Invisible Children Hits Student’s Emotions with the Issues in Central Africa

Racheal Koole

Ugandan Richard Olunya speaks with Dakota Dunn as Great Lakes Region representative Briana Santos tells students the Michigan senators numbers. Over 115 calls were made to several senators in the library during third lunch. Photo by Leah Rathbun

They were out of food and the Lord’s Resistance Army (LRA) were hunting down children. They were also moved into placement camps.

“We were forced to leave our original houses and forced to live in placement camps,” said Ugandan Richard Olunya during the Invisible Children assembly on April 27, 2012. Olunya lived in Africa and witness several deeds that the LRA has done including watching a man being taken off his bike by LRA soldiers.

The Invisible Children Organization aims to increase awareness in the U.S. of the issues in Africa. Invisible Children works to maintain the education programs and send more kids to school while in Central Africa.

Recently, the Invisible Children’s video exploded over the Internet with over 88 million views which brought attention to the issues in Central Africa. The video follows Jason Russell and how he discovered the problems in Central Africa.

Russell’s life changed when he met Jacob who was running from the LRA. Jacob witnessed his brother being killed with a ponga.

“It is better when you kill us,” said Jacob in the film.

The video also highlighted that Joseph Kony is number one on the world’s most wanted list. The Invisible Children’s plan is to make Kony famous and make everyone know who Kony is. The group travels to different cities and schools to spread the word about Joseph Kony and the LRA. According to the Invisible Children website, Invisible Children wants “to inspire young people to help end the longest running armed conflict in Africa.”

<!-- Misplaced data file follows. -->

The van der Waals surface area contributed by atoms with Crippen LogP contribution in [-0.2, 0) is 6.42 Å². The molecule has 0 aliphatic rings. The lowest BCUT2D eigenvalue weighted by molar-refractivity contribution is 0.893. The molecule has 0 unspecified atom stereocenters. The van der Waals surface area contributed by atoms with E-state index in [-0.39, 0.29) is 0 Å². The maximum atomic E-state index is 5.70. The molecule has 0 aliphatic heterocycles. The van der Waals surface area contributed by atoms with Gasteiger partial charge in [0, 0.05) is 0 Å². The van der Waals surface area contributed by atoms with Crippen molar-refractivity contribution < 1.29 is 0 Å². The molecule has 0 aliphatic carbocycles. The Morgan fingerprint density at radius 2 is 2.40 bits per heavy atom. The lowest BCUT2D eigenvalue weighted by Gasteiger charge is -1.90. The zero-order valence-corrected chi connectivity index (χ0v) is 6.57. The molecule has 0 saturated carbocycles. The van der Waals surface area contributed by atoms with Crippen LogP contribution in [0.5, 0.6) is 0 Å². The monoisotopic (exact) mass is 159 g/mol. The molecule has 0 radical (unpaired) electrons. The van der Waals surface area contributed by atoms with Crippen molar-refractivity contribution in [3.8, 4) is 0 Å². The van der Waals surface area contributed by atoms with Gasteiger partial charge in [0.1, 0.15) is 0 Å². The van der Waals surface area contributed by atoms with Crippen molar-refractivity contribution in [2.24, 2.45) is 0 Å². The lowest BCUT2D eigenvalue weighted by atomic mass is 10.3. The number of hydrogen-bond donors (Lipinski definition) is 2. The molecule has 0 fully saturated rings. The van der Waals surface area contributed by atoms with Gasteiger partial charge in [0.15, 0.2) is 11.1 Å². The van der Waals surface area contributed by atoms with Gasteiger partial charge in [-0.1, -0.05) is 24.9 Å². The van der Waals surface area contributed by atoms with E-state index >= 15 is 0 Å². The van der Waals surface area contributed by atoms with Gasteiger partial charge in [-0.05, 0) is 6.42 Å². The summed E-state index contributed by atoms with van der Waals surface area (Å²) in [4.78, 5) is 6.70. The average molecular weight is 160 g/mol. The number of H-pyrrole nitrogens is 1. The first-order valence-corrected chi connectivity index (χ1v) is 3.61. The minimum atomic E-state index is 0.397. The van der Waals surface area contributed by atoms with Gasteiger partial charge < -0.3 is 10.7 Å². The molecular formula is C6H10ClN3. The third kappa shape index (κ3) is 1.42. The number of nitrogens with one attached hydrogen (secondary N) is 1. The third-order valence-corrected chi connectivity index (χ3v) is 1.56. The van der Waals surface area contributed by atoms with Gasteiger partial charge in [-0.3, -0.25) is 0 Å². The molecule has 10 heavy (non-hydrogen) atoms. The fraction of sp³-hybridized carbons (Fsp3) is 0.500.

On Friday April 27, 2012, students gathered in Kasdorf Auditorium to listen to speakers from Invisible Children. The students from several Social Studies classes were able to listen to Olunya and watch the video, “Kony 2012.” The students were also able to ask questions about the topic. There were several questions such as where the donated money goes and if the controversy is fake.

“It is definitely not a scam,” said Invisible Children representative Tim Guys.

About 81 percent of the money donated is divided into three sections: awareness, advocacy, and on-the-ground development. The other money goes to management costs and direct fundraising.

There are multiple ways to bring attention to this issue. One way the group wants to bring attention to the issues is by having people call their state senators. Invisible Children presented the senator’s numbers encouraging students to call and get the senators to sign “The Kony 2012 Resolution.” During third lunch, more than 115 calls were made to senators to ask if they would sign, “The Kony 2012 Resolution” breaking the Holland, MI record previously set.

Several students made these calls and were proud to do so.

“I think it’s something that needs to be dealt with. It’s something that shouldn’t go unnoticed,” said sophomore Sariah Metcalfe.

Other students believe that it is good that people are coming together for this cause, but sad also that it takes this much to get people to call.

“It’s sad to me that we’re here to call our representatives for something like this,” said junior Shakira Green.

These students want to help and make a difference. The conditions in Central Africa are nothing like they are in the United States; they are much worse.

“Whenever one child is kidnapped in the U.S, everyone knows about it,” said Great Lakes Region representative Briana Santos. “There’s no reason it should happen in Central Africa.”